A tendon is the fibrous tissue that attaches the bones to the muscles. Tendonitis develops when the tendon becomes inflamed. It can occur in any tendon, but is most common in the wrist, elbow, shoulder and knees.
In most instances, tendonitis is caused by repetitive motion involving a particular tendon. For example, swinging a tennis racket over and over can place too much stress on the tendon and lead to tendonitis of the elbow.
Risk factors for developing tendonitis include participating in certain sports, such as baseball, running and golf, which often have repetitive motions that can irritate the tendons. Using improper technique while doing a repetitive motion increases your risk of developing tendonitis. Tendonitis also occurs more frequently as people age.
Symptoms and Natural History
Symptoms of tendonitis include pain and tenderness at the point where the tendon connects to the bone. Pain may occur more often while moving the affected part, but it can also occur at rest. There may also be mild swelling at the same location as the pain.
Usually tendonitis starts out gradually, and symptoms will become worse if the condition is not treated. Pain can interfere with activities, such as sports and work responsibilities. In some cases, if tendonitis becomes chronic, there is a risk that degenerative changes can take place in the tendon.
A physical exam and symptom review are often enough to diagnosis tendonitis. Your doctor will exam the painful area and check for tenderness and swelling. If your physician feels other conditions need to be ruled out, he may order additional tests, such as an x-ray to rule out arthritis or blood work to rule out inflammatory conditions, such as rheumatoid arthritis.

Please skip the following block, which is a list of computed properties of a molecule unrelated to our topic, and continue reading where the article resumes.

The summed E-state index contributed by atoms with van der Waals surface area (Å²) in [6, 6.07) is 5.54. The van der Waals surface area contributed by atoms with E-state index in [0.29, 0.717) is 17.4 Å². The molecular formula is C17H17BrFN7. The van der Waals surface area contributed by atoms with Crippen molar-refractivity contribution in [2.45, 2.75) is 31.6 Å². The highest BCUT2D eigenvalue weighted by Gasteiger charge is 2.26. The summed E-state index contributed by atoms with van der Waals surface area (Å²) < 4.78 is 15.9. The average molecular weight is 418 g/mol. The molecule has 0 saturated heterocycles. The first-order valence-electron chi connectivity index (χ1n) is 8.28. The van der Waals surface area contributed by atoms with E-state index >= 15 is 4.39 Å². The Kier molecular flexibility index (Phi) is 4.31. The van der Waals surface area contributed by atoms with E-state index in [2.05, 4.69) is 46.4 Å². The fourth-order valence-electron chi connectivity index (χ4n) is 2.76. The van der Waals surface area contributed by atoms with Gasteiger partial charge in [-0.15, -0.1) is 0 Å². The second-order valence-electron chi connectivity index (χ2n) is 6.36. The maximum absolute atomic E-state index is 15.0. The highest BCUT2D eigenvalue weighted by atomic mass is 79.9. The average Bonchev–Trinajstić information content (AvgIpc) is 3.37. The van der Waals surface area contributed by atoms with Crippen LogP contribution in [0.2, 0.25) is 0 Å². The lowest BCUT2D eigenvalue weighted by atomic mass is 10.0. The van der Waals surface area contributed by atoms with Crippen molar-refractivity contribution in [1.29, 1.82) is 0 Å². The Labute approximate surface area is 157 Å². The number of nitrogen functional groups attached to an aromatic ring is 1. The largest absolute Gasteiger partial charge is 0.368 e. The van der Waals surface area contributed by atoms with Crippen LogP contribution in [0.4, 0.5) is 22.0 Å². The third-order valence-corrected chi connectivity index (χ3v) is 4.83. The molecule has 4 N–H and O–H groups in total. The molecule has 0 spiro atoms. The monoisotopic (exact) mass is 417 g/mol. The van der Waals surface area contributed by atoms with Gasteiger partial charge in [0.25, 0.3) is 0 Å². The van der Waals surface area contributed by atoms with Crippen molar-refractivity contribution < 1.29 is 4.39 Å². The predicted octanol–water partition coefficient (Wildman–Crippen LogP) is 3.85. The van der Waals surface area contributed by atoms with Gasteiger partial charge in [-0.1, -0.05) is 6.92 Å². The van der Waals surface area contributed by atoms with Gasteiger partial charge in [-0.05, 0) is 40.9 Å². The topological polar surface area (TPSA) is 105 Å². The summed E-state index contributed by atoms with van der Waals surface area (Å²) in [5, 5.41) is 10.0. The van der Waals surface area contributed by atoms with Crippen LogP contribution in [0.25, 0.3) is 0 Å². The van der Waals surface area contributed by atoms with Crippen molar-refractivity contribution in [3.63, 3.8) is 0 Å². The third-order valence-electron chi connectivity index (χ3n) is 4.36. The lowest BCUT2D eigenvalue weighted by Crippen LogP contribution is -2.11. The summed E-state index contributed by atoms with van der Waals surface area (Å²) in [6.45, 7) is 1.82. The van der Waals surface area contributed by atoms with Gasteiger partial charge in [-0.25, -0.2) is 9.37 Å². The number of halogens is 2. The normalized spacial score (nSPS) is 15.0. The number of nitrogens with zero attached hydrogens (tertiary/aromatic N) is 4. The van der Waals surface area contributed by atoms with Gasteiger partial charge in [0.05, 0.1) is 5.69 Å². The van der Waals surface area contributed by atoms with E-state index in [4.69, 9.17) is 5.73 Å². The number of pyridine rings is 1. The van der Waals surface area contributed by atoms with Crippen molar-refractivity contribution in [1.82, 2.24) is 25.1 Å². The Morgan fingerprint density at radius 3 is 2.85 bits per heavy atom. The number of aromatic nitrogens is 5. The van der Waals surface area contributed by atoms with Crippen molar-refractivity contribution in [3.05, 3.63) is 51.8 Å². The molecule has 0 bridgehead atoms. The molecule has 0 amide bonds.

Self-help Treatments for Tendonitis
If overuse is a cause of tendinitis, which it often is, you may need to cut back on a particular activity that appears to be the culprit. Resting the tendon appears to be the key to a reduction in symptoms.
Applying ice several times a day may also reduce inflammation and pain. Over the counter, topical pain relievers are also available to treat discomfort associated with tendonitis. Wrapping the affected area in an elastic bandage can reduce swelling, and elevating the affected area may also help reduce inflammation.
Standard Clinical Treatments for Tendonitis
Medications are often a standard treatment for tendonitis when self-help treatments fail. There are different classifications of meds used. For instance, pain relievers including over the counter medications may help. Steroid injections may be used to decrease pain and inflammation. But injections are not recommended to be given several times since they can damage the tendon.
Surgery may be required in severe cases of tendonitis, such as if the tendon separated from the bone. If chronic inflammation of a tendon occurs, surgery to remove scar tissue may also be recommended.
University of Maryland Medical Center. Tendonitis. https://umm.edu/health/medical/altmed/condition/tendinitis
University of Rochester Medical Center. Tendonitis and Tenosynovitis. https://www.urmc.rochester.edu/encyclopedia/content.aspx?ContentTypeID=85&ContentID=P00069